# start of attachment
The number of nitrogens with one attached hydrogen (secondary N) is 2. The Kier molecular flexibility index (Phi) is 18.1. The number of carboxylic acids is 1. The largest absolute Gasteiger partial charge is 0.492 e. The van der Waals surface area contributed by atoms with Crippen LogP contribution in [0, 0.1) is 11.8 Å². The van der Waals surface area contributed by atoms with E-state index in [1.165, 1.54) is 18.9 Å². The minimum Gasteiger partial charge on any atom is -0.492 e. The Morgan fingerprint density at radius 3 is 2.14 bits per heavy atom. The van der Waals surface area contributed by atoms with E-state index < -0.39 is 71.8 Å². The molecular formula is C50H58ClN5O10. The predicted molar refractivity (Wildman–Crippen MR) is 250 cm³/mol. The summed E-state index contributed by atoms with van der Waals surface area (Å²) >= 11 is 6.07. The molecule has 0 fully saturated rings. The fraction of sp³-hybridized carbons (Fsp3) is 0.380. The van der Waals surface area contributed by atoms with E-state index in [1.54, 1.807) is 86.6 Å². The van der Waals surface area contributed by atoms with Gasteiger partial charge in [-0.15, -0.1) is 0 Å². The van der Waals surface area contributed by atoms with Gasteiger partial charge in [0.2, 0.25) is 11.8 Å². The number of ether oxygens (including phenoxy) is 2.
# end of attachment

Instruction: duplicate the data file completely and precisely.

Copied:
The number of nitrogens with one attached hydrogen (secondary N) is 2. The Kier molecular flexibility index (Phi) is 18.1. The number of carboxylic acids is 1. The largest absolute Gasteiger partial charge is 0.492 e. The van der Waals surface area contributed by atoms with Crippen LogP contribution in [0, 0.1) is 11.8 Å². The van der Waals surface area contributed by atoms with E-state index in [1.165, 1.54) is 18.9 Å². The minimum Gasteiger partial charge on any atom is -0.492 e. The Morgan fingerprint density at radius 3 is 2.14 bits per heavy atom. The van der Waals surface area contributed by atoms with E-state index < -0.39 is 71.8 Å². The molecular formula is C50H58ClN5O10. The predicted molar refractivity (Wildman–Crippen MR) is 250 cm³/mol. The summed E-state index contributed by atoms with van der Waals surface area (Å²) >= 11 is 6.07. The molecule has 0 fully saturated rings. The fraction of sp³-hybridized carbons (Fsp3) is 0.380. The van der Waals surface area contributed by atoms with E-state index in [1.54, 1.807) is 86.6 Å². The van der Waals surface area contributed by atoms with Gasteiger partial charge in [-0.15, -0.1) is 0 Å². The van der Waals surface area contributed by atoms with Gasteiger partial charge in [0.2, 0.25) is 11.8 Å². The number of ether oxygens (including phenoxy) is 2.